After the unfortunate closing of TinyLetter this newsletter has been on pause until I find a suitable replacement service. I’m very grateful for the readers who have reached out with recommendations, and those who have encouraged me to keep writing more. A great deal has happened since I wrote the last letter! So if you will indulge me, how about a quick life update?

In 2024 I was able to celebrate the release of Penny’s Big Breakaway — Evening Star’s debut title. I was Evening Star’s first employee over five years ago, and it has been a long road to get the game out the door. The team built our own 3D engine, created a unique technical pipeline for iterative level creation, and experimented with gameplay conventions to make a truly fresh entry in one of the oldest genres in videogames. I am unbelievably proud of our accomplishments, and any trials we faced were peanuts compared to the gratification of seeing people dig into the game on Twitch, YouTube, and elsewhere. I’ve worked on many titles that never saw the light of day, so having the opportunity to be part of a game all the way through production was very special.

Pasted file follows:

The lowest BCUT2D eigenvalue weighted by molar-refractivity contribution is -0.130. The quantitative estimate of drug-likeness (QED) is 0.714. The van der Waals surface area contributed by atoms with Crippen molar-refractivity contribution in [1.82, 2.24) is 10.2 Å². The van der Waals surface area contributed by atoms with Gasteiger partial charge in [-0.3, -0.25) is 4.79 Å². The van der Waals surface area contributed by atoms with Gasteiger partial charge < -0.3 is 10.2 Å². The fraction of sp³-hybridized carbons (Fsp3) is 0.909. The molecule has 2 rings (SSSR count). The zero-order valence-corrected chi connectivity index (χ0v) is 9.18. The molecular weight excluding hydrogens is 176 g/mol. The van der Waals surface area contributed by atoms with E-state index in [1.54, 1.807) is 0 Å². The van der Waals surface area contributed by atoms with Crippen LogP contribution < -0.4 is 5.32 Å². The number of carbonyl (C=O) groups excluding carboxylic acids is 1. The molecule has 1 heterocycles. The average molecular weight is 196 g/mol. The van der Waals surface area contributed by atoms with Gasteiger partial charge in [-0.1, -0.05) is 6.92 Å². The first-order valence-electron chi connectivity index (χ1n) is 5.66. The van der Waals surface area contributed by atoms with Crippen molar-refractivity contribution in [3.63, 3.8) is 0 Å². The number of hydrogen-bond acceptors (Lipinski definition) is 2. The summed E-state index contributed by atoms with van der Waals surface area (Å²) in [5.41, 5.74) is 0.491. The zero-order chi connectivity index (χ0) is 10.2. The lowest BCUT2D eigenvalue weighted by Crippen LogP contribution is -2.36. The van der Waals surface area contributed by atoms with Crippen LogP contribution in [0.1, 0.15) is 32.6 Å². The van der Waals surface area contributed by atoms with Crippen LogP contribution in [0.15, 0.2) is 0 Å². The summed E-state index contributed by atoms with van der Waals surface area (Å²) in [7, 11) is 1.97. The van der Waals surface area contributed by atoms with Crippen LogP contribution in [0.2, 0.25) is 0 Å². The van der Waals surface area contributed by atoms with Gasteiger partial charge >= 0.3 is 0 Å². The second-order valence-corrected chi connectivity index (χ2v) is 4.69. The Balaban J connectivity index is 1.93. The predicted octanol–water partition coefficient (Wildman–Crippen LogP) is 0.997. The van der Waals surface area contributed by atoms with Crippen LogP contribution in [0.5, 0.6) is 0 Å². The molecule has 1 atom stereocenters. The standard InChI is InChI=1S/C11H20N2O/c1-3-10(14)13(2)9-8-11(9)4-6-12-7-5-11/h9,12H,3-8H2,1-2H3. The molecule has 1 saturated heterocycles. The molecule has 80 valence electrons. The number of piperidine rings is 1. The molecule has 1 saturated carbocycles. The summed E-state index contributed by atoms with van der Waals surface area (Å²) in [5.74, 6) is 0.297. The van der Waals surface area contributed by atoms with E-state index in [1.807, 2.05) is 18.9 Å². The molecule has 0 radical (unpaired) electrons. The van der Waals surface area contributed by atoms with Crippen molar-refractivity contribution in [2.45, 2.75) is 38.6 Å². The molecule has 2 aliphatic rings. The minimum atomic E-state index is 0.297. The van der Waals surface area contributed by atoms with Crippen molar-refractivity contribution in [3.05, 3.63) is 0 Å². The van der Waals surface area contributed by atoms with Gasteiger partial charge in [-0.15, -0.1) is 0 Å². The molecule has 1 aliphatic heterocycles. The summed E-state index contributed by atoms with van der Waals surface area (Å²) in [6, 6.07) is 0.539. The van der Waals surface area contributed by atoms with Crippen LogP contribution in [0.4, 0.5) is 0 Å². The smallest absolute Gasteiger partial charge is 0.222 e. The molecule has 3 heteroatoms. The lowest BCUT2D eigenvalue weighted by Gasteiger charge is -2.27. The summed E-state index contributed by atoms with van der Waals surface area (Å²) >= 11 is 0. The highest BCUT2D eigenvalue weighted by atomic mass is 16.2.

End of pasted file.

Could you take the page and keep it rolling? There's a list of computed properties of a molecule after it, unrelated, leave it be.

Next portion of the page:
I also had the opportunity to come up with new original titles and pitch them at DICE and GDC in 2023 and 2024. This was a ton of work to juggle while also finishing the studio’s Big Breakaway title, but it was a blast. It gave me a new perspective on the business end of game development, and really transformed the way I think about design. I’ve always tried to keep a material labor focus on my design analyses here, but my understanding of the economics were more abstract before, and now I have a better sense of scale and numbers. I’ve had to do more than a couple breakdowns of other games in an attempt to reverse-engineer their productions, which I can’t share here but in the future I might do some for fun and share those.

We built some incredible prototypes, but unfortunately couldn’t land a publisher either year. I might spend the rest of my life thinking about what I could have done differently, but I know it wasn’t for lack of thoughtfulness or effort. The climate for mid-sized indie titles is dire right now. Many people have offered different perspectives of why this crisis is happening, and I definitely have my own, but I don’t think there is a single fundamental cause. Everyone’s takes are probably right, to some degree, which means that there isn’t a single change that can fix broken parts of the game industry.

I have no clue what the future is going to look like. New modes and models will emerge somehow, someday, and the people who adapt to them will be the ones that stick around. What I know is this: play is older than mankind, and color television is younger than the president. There will always be games, but the technology and business around them cannot be taken for granted.

Until the next time, keep on having fun <3